Jeffrey Tambor has had plenty of experience playing a member of a fictional dysfunctional family (see: Arrested Development), but he's never tackled anyone quite like Maura Pfefferman, the transgender character he plays on Amazon's new series Transparent.
It's a double role, of sorts. In flashbacks, and in the show's pilot episode,Tambor appears as Mort Pfefferman, who announces his plan to start living openly as a woman, Maura.
Though the transgender movement is experiencing a watershed moment, with celebrity spokespeople like Laverne Cox and Janet Mock appearing on talk shows and gracing magazine covers, Tambor says he was aware of the potential backlash his casting and portrayal of Maura might receive. During awards season earlier this year, Jared Leto (who is, like Tambor, a straight cisgender male) drew criticism from some circles for taking on the role of trans woman Rayon in Dallas Buyers Club and for his Golden Globesacceptance speech.
"I felt a great responsibility, because I'm cisgender male and I'm playing this role. And I knew that," Tambor says. "I understand skepticism. 'You mean the guy in The Hangover is ... ?' I get that. And I'm actually excited about that. I'm excited about the debate. I think it's needed and wanted."
To prepare for the part, Tambor "started reading like crazy," he tells TVGuide.com. He also spoke with trans consultants who work on the show, as well as trans author and activist Jennifer Boylan. Transparent creator Jill Soloway, whose inspiration for the show came partially from her own experience as the child of a transgender parent, also provided insight. "They led me gently but beautifully through this each day, and I'm still learning," Tambor says humbly. "As is Maura."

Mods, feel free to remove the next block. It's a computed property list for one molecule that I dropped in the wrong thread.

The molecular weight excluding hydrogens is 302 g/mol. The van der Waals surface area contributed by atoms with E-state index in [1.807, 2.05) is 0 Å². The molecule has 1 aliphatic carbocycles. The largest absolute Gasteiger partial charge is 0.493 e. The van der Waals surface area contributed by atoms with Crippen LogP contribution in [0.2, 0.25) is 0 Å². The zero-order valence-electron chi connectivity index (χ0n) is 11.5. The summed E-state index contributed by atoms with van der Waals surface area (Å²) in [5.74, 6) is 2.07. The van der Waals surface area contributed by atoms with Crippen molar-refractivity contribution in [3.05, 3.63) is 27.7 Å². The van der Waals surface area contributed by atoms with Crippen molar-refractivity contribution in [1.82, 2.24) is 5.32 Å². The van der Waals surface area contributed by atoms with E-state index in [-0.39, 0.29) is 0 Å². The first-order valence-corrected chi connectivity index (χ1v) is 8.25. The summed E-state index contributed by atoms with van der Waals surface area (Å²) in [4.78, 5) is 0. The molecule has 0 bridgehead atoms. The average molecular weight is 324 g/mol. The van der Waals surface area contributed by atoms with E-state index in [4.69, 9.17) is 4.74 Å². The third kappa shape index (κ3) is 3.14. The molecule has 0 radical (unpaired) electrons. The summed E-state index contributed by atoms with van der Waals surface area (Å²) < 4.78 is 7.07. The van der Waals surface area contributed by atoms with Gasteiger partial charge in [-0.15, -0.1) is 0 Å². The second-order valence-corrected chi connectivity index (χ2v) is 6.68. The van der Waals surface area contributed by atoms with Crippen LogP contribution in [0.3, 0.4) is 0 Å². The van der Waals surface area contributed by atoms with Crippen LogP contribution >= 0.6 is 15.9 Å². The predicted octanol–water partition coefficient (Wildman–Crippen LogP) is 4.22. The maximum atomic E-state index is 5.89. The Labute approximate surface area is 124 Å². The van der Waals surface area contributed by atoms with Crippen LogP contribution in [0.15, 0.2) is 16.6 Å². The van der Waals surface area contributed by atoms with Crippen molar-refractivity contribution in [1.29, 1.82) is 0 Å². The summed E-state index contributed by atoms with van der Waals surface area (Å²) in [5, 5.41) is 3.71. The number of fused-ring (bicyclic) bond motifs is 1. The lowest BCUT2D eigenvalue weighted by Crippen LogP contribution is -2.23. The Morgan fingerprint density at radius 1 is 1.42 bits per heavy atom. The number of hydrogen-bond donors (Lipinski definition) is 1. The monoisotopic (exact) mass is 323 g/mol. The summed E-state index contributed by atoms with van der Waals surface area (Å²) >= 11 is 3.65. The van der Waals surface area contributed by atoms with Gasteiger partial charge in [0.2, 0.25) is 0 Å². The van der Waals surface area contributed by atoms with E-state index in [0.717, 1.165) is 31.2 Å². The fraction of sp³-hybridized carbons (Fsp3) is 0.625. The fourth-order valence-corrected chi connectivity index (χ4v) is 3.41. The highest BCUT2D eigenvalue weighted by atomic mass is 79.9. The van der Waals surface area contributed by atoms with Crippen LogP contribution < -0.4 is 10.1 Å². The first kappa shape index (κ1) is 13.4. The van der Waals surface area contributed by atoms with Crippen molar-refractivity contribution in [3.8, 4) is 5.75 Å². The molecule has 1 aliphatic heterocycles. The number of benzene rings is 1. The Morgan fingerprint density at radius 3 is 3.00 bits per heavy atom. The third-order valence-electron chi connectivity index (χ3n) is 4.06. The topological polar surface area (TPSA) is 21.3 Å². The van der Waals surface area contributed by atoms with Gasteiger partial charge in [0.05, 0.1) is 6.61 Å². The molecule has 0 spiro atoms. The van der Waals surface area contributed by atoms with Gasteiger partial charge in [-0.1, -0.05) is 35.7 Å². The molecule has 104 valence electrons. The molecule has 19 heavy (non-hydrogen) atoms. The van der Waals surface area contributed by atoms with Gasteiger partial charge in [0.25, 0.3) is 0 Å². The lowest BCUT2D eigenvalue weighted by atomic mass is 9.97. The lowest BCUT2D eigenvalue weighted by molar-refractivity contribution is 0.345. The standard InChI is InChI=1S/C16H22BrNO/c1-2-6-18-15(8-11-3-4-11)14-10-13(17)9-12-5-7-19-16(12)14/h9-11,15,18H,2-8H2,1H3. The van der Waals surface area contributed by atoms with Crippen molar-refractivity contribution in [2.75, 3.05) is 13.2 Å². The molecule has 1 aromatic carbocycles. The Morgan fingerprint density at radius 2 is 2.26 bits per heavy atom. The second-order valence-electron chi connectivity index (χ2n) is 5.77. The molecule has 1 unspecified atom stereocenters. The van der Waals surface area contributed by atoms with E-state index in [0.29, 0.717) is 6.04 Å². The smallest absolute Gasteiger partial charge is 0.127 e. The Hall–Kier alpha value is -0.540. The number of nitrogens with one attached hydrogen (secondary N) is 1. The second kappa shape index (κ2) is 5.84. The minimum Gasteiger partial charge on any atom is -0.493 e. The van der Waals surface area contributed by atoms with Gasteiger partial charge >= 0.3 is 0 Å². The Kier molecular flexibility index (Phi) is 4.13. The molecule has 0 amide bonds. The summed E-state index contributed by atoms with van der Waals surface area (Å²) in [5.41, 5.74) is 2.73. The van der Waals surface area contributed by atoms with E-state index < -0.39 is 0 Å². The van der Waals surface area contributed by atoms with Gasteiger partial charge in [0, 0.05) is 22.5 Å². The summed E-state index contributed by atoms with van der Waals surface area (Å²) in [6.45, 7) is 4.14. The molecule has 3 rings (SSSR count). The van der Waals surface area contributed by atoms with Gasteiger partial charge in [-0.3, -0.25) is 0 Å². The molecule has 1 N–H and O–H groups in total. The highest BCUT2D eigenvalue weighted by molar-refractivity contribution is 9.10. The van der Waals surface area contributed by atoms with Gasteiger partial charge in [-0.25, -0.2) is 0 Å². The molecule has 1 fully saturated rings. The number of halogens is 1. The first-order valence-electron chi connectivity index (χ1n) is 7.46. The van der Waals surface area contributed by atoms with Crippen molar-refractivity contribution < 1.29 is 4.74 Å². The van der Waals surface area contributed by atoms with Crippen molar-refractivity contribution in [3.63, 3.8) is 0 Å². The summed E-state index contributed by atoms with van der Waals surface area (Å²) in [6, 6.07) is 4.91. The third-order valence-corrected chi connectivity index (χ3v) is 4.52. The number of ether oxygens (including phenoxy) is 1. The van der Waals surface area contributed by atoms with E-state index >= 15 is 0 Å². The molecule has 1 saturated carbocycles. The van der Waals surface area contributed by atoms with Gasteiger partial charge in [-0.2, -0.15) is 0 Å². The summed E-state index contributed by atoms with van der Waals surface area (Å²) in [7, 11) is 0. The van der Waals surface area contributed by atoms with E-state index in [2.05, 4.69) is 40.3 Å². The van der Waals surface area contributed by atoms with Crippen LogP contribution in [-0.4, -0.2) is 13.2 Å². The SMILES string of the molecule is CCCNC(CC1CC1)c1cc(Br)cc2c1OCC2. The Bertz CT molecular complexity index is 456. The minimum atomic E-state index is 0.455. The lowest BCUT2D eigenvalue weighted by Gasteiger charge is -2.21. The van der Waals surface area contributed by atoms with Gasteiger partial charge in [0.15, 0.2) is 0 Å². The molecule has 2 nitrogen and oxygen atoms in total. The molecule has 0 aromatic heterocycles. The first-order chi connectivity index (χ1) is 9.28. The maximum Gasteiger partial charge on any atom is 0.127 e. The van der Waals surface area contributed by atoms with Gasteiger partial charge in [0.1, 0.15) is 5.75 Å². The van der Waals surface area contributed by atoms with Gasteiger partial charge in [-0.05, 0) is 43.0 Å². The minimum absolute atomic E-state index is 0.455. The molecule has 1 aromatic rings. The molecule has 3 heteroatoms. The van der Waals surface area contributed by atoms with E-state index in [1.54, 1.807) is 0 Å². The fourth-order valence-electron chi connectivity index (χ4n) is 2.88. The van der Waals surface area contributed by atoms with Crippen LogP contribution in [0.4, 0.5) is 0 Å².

As opposed to the blustering gruffness of Arrested Development's George Bluth Sr., Tambor's performance here is anchored by lovely, understated moments. With small glances and gestures, he captures Maura's discomfort, frustration and amazement as she tentatively, and clumsily at times, explores her new appearance — and the range of positive and negative repercussions that come with it.
But finding common ground with Maura was easier than he expected. "Maura's my age," Tambor, 70, says with a small grin. "Maura has arthritis in her left knee, as I do. Maura wears glasses, as I do. You're getting the drift. ... And that was a revelation for me. My adage is, you're stuck with the character but the character's also stuck with you. So I had to find the Maura within myself as well. I know that's all ooey, ooey, but I did. And that was daunting."
And it's not just emotional exposure that Maura endures on screen. The pilot features a scene with Tambor in his underwear — something he says he initially balked at, but then embraced as something that would allow him to relate to Maura on another level. "It allowed me to enter [the character]," he explains. "I went, 'Oh,' and got the human part of it. It allowed me to participate. ... Sometimes you just go, 'Oh, I know who this is,' and I just every day tried to get to her. She was very real to me, and still is. I really like her."
All 10 episodes of Transparent are available via Amazon Prime.